He would use this red, this green and blue to raise so many houses and trees against boredom that his painting came to life. Yet the work, this hard labour he himself had forged, must on no account be interrupted. Or hewould quickly feel sick at heart, knowing himself to be living and miserable, so abominably alone among others.
If he were able to take possession of the colour, he would soon dash to the shed, bumping against jumbled furniture, returning like a maniac to the task since he had the shining red of the torrent. This redness unlike any other.
He knew it was incomprehensible, the rage to paint, destroy and scrape, this insistence on treating the tubes of paint and canvas-bearing easels as adversaries from which must be extirpated marrow and blood, while he too was incomprehensible to others and himself, even when he spoke no one heard what he said, nor to crown it all did he understand what others tried to have him understand, phrases, he suspected, asking him to stop: painting, eating and above all drinking, crying out and belching, but he would never stop. At any price.

 

Otherwise he would die of boredom. Or death which came simply because one did nothing either to refuse or invite it. What put an end to the inner collapse was his painting – whence the small joy in meeting redness, this evening in the torrent, the torment disappearing and everything growing lighter, though he knew boredom and fear were not far off but before him, at his feet, these long wet red streaks on the rocks enchanting him, turning him from his certitude of not being as alive as he might be, since while working with colour he was sure to hold at a respectful distance death which had come close enough to attain him.
He must keep standing in the face of the empty eyes of this woman, young and grey, lying in wait for him since his childhood, image of death more perfect than the skeleton and scythe, this mother with neither child nor light in her eye, attached to him like ivy to a tree, he had known her so long he could not say when she had first appeared at his side. And there was nothing to do but brandish redness at her, standing up to her fearlessly.
In his memory, everything had the colour of canvas before being painted. A glittering emptiness.
Like the eye-sockets of the woman who followed him everywhere. He had no memory of house, parents, children around him. Yet he had had it all. A school, streets, snow and mud. But this did not add up to a childhood. Nor a country one might name for those who asked questions of you.
So this redness in the spring of 1919, above Céret, in the abundance of water, this shining red in the torrent would give new life to the gestures of painting.  Would bring it into existence. Would give it tongue. Because, when asked the question as to where he came from and what he did with his days, he replied only with an incomprehensible gesture, making a sort of bridge with his hands, and no one, not even among his friends, knew what he meant. Yet the translation was easy: an embracing of painting, right hand and left hand clasped together.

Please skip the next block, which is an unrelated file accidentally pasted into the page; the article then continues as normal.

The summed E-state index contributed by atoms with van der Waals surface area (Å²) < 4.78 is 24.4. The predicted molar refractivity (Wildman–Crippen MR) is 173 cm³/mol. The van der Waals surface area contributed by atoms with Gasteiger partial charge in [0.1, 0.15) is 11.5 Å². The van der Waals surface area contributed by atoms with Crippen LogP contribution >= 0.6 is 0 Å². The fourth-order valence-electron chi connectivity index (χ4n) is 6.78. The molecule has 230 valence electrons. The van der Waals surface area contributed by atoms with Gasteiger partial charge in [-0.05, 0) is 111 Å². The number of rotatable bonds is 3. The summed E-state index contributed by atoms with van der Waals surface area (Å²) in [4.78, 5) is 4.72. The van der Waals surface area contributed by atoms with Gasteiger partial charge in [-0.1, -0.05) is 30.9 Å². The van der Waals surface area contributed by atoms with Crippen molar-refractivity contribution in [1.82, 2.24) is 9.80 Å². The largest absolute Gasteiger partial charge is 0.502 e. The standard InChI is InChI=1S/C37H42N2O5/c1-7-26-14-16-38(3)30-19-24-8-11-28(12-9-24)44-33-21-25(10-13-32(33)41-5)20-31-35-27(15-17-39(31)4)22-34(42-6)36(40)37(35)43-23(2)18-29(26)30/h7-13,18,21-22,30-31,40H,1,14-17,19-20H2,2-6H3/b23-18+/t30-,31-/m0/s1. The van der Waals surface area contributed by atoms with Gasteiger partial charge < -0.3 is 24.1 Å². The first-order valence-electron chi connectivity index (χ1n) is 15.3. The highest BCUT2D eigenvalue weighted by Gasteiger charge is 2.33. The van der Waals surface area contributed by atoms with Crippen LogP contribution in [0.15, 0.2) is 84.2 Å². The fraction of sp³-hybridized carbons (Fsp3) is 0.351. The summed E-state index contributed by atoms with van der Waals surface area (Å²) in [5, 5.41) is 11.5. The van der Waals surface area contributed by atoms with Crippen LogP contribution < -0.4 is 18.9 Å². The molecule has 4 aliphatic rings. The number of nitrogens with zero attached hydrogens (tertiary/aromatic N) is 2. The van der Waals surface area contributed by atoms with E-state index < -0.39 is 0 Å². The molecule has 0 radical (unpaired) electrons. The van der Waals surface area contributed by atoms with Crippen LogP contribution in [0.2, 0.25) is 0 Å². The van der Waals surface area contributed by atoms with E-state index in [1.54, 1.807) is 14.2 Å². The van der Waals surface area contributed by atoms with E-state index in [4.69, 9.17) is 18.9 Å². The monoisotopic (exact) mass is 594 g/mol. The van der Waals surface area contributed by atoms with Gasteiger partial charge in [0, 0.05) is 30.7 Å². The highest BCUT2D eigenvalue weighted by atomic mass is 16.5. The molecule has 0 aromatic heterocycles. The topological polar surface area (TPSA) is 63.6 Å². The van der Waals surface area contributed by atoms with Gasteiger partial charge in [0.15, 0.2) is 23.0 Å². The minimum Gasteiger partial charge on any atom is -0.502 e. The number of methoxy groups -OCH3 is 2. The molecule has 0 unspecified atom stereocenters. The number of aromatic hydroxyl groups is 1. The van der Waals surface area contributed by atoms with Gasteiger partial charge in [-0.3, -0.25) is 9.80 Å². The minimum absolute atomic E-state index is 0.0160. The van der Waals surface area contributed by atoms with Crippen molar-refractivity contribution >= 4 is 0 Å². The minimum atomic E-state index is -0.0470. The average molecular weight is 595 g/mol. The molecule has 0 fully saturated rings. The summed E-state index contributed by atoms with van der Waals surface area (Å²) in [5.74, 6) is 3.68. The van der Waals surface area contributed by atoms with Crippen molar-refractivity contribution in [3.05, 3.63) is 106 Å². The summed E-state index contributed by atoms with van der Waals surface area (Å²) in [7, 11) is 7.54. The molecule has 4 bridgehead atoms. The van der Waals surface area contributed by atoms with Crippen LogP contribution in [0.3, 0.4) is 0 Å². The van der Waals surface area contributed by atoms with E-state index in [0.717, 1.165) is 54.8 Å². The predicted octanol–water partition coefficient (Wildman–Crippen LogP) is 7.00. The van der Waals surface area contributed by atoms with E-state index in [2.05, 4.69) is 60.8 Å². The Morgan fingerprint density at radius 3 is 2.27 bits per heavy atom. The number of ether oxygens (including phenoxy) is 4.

Why learn a language that meant nothing at all? He used the one taught to him by his arms and legs, all his body since he had come from his far-off childhood.

 

No one in Céret understood the language spoken by Chaim Soutine.
And he asked himself what would become of all his red paintings.
Perhaps he painted excessively, but how would he explain that he could not do otherwise, or the boredom set in, hence painting, but Z. had warned him, few prize what you do so we will show only a few canvases and see what happens, if you could only hold yourself back a bit and then canvases are dear, that’s what art dealers say and how to gainsay them except barefoot in the redness with brutality.

 

Perhaps this red would finally floor Z. and all the others, let them cease thinking of me as a madman because I share neither their language nor their kind of painting, and let me become somewhat other than myself, Chaim Soutine the painter, no longer that lean stranger who eats little and drinks a lot.

 

Drinking is sufficient to keep a skeleton upright before the easel, he would say in his language, and then there is that shining red in the torrent.
And that would be enough for them, that redness, and for him, that torrent shining red at his feet.
He could return to his shed, go back down towards Céret, resume the combat, brutally.
Alone with the shining red up in those hills.

 

Note
Léopold Zborowski (1989–1932), poet and art dealer for Chaim Soutine but also for Modigliani, Kremegne etc.
“ce rouge qui brillait dans le torrent” by Sylvie Durbec (Charpey, Atelier du Hanneton, 2011)
Sylvie Durbec’s recent publications include Marseille: éclats et quartiers (Marseille, fragments and quarters), which won the prestigious Jean Follain Prize of the City of Saint-Lô; Sanpatri (Nohomeland); and Soutine.